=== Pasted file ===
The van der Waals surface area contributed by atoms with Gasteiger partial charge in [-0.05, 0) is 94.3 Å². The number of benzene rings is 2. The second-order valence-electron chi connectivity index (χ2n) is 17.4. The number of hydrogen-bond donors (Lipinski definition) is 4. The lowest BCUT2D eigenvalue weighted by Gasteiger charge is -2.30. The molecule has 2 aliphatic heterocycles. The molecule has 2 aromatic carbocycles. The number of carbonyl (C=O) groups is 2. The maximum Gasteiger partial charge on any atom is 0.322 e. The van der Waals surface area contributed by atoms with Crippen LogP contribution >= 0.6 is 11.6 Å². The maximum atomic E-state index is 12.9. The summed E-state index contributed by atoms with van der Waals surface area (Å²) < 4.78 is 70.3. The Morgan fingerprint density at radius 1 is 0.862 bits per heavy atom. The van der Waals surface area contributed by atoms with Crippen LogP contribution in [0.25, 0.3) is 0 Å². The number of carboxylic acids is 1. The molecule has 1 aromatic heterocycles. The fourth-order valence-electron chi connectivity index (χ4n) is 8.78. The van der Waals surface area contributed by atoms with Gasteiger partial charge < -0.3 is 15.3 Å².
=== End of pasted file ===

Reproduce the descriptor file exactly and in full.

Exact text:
The van der Waals surface area contributed by atoms with Gasteiger partial charge in [-0.05, 0) is 94.3 Å². The number of benzene rings is 2. The second-order valence-electron chi connectivity index (χ2n) is 17.4. The number of hydrogen-bond donors (Lipinski definition) is 4. The lowest BCUT2D eigenvalue weighted by Gasteiger charge is -2.30. The molecule has 2 aliphatic heterocycles. The molecule has 2 aromatic carbocycles. The number of carbonyl (C=O) groups is 2. The maximum Gasteiger partial charge on any atom is 0.322 e. The van der Waals surface area contributed by atoms with Crippen LogP contribution >= 0.6 is 11.6 Å². The maximum atomic E-state index is 12.9. The summed E-state index contributed by atoms with van der Waals surface area (Å²) < 4.78 is 70.3. The Morgan fingerprint density at radius 1 is 0.862 bits per heavy atom. The van der Waals surface area contributed by atoms with Crippen LogP contribution in [0.25, 0.3) is 0 Å². The number of carboxylic acids is 1. The molecule has 1 aromatic heterocycles. The fourth-order valence-electron chi connectivity index (χ4n) is 8.78. The van der Waals surface area contributed by atoms with Gasteiger partial charge < -0.3 is 15.3 Å².